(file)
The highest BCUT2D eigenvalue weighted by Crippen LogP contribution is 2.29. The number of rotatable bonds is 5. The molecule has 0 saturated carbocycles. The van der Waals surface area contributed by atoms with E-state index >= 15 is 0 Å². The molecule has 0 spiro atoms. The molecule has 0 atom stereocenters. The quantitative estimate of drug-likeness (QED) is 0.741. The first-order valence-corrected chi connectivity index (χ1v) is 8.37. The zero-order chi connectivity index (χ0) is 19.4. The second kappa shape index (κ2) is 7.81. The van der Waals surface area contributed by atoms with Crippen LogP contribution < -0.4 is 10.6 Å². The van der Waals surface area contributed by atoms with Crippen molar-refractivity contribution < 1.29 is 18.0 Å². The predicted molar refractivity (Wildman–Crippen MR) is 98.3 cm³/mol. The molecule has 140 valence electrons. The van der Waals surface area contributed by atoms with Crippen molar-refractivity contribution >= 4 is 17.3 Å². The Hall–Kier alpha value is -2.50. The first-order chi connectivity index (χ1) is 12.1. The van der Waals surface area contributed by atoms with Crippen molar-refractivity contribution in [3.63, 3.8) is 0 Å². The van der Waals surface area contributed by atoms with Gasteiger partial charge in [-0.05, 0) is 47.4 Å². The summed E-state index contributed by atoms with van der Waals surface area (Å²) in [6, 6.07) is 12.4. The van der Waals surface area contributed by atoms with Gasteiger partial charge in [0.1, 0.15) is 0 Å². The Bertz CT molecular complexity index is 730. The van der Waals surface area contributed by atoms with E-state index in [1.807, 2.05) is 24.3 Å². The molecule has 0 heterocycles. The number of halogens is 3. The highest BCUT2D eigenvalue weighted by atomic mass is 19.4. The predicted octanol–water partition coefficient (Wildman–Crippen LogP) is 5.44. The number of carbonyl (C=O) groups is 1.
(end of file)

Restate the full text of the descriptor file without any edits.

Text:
The highest BCUT2D eigenvalue weighted by Crippen LogP contribution is 2.29. The number of rotatable bonds is 5. The molecule has 0 saturated carbocycles. The van der Waals surface area contributed by atoms with E-state index >= 15 is 0 Å². The molecule has 0 spiro atoms. The molecule has 0 atom stereocenters. The quantitative estimate of drug-likeness (QED) is 0.741. The first-order valence-corrected chi connectivity index (χ1v) is 8.37. The zero-order chi connectivity index (χ0) is 19.4. The second kappa shape index (κ2) is 7.81. The van der Waals surface area contributed by atoms with Crippen LogP contribution < -0.4 is 10.6 Å². The van der Waals surface area contributed by atoms with Crippen molar-refractivity contribution < 1.29 is 18.0 Å². The predicted molar refractivity (Wildman–Crippen MR) is 98.3 cm³/mol. The molecule has 140 valence electrons. The van der Waals surface area contributed by atoms with Crippen molar-refractivity contribution >= 4 is 17.3 Å². The Hall–Kier alpha value is -2.50. The first-order chi connectivity index (χ1) is 12.1. The van der Waals surface area contributed by atoms with Crippen molar-refractivity contribution in [3.63, 3.8) is 0 Å². The van der Waals surface area contributed by atoms with Gasteiger partial charge in [-0.05, 0) is 47.4 Å². The summed E-state index contributed by atoms with van der Waals surface area (Å²) in [6, 6.07) is 12.4. The van der Waals surface area contributed by atoms with Gasteiger partial charge in [0.1, 0.15) is 0 Å². The Bertz CT molecular complexity index is 730. The van der Waals surface area contributed by atoms with E-state index in [1.807, 2.05) is 24.3 Å². The molecule has 0 heterocycles. The number of halogens is 3. The highest BCUT2D eigenvalue weighted by atomic mass is 19.4. The predicted octanol–water partition coefficient (Wildman–Crippen LogP) is 5.44. The number of carbonyl (C=O) groups is 1.